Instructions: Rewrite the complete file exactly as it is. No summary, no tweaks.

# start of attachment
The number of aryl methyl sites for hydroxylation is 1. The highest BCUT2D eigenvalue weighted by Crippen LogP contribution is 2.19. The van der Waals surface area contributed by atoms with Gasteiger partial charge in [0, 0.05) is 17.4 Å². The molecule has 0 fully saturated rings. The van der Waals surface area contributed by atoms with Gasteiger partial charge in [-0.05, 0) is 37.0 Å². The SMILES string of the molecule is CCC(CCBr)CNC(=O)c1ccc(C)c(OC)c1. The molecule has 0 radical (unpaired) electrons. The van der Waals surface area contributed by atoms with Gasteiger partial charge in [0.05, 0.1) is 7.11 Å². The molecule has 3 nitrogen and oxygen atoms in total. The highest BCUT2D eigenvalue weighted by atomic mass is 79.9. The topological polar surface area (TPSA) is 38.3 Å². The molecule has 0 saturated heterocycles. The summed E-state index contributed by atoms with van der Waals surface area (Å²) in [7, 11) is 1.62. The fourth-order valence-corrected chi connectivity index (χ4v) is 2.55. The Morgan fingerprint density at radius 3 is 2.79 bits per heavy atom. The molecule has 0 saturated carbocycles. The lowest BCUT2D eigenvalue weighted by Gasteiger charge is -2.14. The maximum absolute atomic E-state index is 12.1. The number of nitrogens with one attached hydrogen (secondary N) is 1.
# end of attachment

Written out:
The number of aryl methyl sites for hydroxylation is 1. The highest BCUT2D eigenvalue weighted by Crippen LogP contribution is 2.19. The van der Waals surface area contributed by atoms with Gasteiger partial charge in [0, 0.05) is 17.4 Å². The molecule has 0 fully saturated rings. The van der Waals surface area contributed by atoms with Gasteiger partial charge in [-0.05, 0) is 37.0 Å². The SMILES string of the molecule is CCC(CCBr)CNC(=O)c1ccc(C)c(OC)c1. The molecule has 0 radical (unpaired) electrons. The van der Waals surface area contributed by atoms with Gasteiger partial charge in [0.05, 0.1) is 7.11 Å². The molecule has 3 nitrogen and oxygen atoms in total. The highest BCUT2D eigenvalue weighted by atomic mass is 79.9. The topological polar surface area (TPSA) is 38.3 Å². The molecule has 0 saturated heterocycles. The summed E-state index contributed by atoms with van der Waals surface area (Å²) in [7, 11) is 1.62. The fourth-order valence-corrected chi connectivity index (χ4v) is 2.55. The Morgan fingerprint density at radius 3 is 2.79 bits per heavy atom. The molecule has 0 saturated carbocycles. The lowest BCUT2D eigenvalue weighted by Gasteiger charge is -2.14. The maximum absolute atomic E-state index is 12.1. The number of nitrogens with one attached hydrogen (secondary N) is 1.